This is the latest installment in Christopher Groskopf's attempt to open up the data of the town in Texas to which he's moving. Read about the genesis of the project here.
Tyler Sirens (launch the app here) presents nearly-up-to-the-minute incident report data from Tyler Police Department. However, if it were just that it wouldn't be much different from the Tyler Morning Telegraph's Police Call Map. What Tyler Sirens adds is real-time updates. If you leave your window open and a report comes in (or is updated), the map will instantly update and display the newest information. It's less like looking at a map of what's happened and more like listening to a police scanner. (For the geeks out there, this is built on Pusher. Oh, and there is an API. And, of course, it's open source.)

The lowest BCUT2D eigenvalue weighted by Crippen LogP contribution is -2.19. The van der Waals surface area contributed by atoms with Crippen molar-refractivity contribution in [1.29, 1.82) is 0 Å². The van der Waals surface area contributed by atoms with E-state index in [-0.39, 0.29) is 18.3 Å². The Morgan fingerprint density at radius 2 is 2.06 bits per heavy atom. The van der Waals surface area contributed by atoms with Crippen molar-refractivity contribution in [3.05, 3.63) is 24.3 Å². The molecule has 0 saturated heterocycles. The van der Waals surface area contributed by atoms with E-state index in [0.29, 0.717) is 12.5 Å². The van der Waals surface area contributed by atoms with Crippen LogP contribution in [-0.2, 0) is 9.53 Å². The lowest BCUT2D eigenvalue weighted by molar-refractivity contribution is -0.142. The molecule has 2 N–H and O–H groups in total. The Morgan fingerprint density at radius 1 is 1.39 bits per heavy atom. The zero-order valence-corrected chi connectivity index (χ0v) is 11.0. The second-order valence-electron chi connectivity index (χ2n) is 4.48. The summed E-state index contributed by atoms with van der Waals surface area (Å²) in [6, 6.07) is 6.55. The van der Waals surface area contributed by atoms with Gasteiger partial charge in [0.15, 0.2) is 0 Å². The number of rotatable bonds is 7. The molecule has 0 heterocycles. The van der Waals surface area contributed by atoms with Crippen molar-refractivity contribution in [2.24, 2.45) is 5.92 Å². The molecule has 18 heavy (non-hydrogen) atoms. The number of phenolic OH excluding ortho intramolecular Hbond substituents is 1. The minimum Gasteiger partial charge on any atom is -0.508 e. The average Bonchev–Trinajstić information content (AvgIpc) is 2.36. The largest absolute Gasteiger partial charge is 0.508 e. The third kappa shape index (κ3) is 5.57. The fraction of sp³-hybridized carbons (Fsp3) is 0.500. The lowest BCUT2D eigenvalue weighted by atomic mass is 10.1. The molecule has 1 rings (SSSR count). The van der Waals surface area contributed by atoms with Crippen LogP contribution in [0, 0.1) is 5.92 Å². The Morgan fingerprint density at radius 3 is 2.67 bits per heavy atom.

This project came about because of my fascination with a singular set of data made available by the Tyler Police Department:
This dataset is updated every two minutes and lists, with important exceptions, all the incident reports that come in to the police. Censored from the list are certain sensitive crimes, such as Sexual Assault and Suicide. Violent crimes are delayed up to fifteen minutes so police can secure the scene. There is a FAQ that describes all the limitations of the data.